The UK construction sector saw a soft start to the New Year, according to IHS Markit PMI data released Monday, with both current activity and new order growth slowing during the January month in a manner that could bode ill for other sectors of the economy.
January’s IHS construction PMI came in at 50.6, down from 52.8 in December, when economists had anticipated a decline to only 52.6. That’s the lowest level for the index since March 2018 when a fortnight of snow and inclement weather brought the industry to a standstill.
All three subsectors of the industry saw current activity levels soften this January, with commercial construction firms seeing the most notable deceleration. Companies told IHS that uncertainty over Brexit and the impact an EU exit will have on the economy is the main thing holding them back.
Growth in the civil engineering sector continued in January although at a reduced pace from the 19-month high seen back in December, while the supply and demand disparity in the UK housing market meant residential construction firms saw only a modest deceleration last month.
“Uncertainty about Brexit has snuffed out the recovery in the construction sector. The total activity index dropped to its lowest level since the March 2018 snowstorms and now is below the 52 level which in practice has separated rising from falling construction output in the past. Builders have become more pessimistic about the outlook too,” says Samuel Tombs, chief UK economist at Pantheon Macroeconomics.
Above: IHS Markit activity index.
PMI surveys measure changes in industry activity by asking respondents to rate conditions for employment, production, new orders, prices, deliveries and inventories. A number above the 50.0 level indicates industry expansion while a number below is consistent with contraction.
Markets care about the data because it is an important indicator of momentum within the economy. And economic growth has direct bearing on consumer price pressures, which dictate where interest rates will go next.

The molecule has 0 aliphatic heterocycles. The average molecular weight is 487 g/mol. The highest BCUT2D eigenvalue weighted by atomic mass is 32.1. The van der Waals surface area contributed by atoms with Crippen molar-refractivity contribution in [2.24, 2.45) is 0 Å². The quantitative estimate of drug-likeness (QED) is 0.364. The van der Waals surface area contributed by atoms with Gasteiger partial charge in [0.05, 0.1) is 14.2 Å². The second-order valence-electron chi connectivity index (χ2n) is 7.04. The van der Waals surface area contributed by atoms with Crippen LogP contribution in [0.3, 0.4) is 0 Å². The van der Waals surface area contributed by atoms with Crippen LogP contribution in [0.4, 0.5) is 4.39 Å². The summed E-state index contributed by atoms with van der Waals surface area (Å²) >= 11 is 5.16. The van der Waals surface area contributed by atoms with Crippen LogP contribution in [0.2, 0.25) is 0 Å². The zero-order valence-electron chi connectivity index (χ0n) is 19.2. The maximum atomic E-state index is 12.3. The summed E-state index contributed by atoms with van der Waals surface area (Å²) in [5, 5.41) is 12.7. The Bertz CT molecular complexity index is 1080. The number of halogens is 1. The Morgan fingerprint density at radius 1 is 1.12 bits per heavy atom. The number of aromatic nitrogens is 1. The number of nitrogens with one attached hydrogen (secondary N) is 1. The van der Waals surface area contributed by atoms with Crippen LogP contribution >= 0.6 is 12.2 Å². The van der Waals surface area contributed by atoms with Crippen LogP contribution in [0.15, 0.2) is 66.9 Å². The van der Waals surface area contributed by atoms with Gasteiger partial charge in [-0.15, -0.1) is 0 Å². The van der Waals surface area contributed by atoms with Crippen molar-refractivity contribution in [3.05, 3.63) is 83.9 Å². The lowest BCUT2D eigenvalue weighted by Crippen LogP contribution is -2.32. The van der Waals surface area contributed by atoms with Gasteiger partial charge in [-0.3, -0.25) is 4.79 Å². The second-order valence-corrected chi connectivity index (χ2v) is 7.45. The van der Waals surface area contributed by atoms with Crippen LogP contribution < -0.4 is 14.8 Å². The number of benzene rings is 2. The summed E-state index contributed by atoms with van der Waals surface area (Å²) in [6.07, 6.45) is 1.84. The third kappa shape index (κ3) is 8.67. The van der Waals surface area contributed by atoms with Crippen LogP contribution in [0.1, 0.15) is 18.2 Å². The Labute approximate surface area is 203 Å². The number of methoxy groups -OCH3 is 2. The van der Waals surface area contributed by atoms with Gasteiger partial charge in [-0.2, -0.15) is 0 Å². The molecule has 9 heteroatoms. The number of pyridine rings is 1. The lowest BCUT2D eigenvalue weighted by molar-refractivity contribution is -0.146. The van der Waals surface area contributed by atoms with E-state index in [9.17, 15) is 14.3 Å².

Despite the downbeat tone of survey responses addressing conditions in January, most firms are still optimistic about the outlook for the year ahead. However, this could easily change during the months ahead if the UK leaves the EU without any formal agreement governing life after exit day.
Prime Minister Theresa May failed on the first attempt to pass her highly contentious Withdrawal Agreement through the House of Commons, although the bill will be put to another vote before MPs next week.
If it is not ratified before March 29, 2019 the legal position is the UK will leave the EU and default to trading with it on World Trade Organization (WTO) terms. Most economists now say that would weigh on UK economic growth in the short and long term.
“The outlook for the construction sector is quite binary, based on the Brexit path chosen by politicians. In the unlikely event of a no-deal Brexit, the sector likely will slide into another recession, amid weaker business confidence and tighter credit conditions. But provided a deal is signed off, the construction sector likely will enjoy strong growth soon,” Pantheon’s Tombs adds.
Above: Construction PMI alongside ONS construction output measure. Pantheon Macroeconomics.
UK manufacturers also saw conditions deteriorate at the beginning of the New Year amid heightened uncertainty over the outlook for international trade, given the U.S trade war with China and almost the trajectory of the Brexit process.
January’s survey of the all-important services sector will be released on Tuesday, which means analysts will then have an idea of just what kind of start to the year the UK’s three largest economic sectors saw. This will be important for the Bank of England (BoE)interest rate outlook and Pound Sterling.
Bank of England officials have said repeatedly in recent months that they see inflation pressures building in the economy and that further interest rate rises will be necessary over the coming quarters if the consumer price index is to sustainably return to the 2% target over the coming years.
However, the exact trajectory of inflation will depend on the performance of the economy over the coming quarters, which itself will be heavily influenced by the outcome of the Brexit process in parliament. The deal-or-no-deal question is most key to the outlook.
“This week’s BoE Inflation Report will see growth and inflation revised lower and the Bank playing up Brexit uncertainty as a policy constraint, but SONIA is still biased strongly toward higher rates this year,” says Adam Cole, chief currency strategist at RBC Capital Markets. “We expect PM May’s “new ideas” to amount to little and the EU to remain intransigent on the backstop.”
About: Market expectations of BoE base rate. Source: Pantheon Macroeconomics.
The BoE has raised its interest rate twice since November 2017, taking the Bank Rate up to 0.75%, but BoE officials are still saying that further rate hikes will be necessary if inflation is to remain under control in the coming years.
Unemployment has reached its lowest level since 1975 in the UK during recent months, as the post-referendum economy continues to create new jobs, and the number of unfilled job vacancies is still at a record high according to the Office for National Statistics.
This is forcing employers to raise wages and salaries for workers, which the BoE says will lead to even higher inflation further down the line. And the consumer price index is already above the bank’s target of 2%.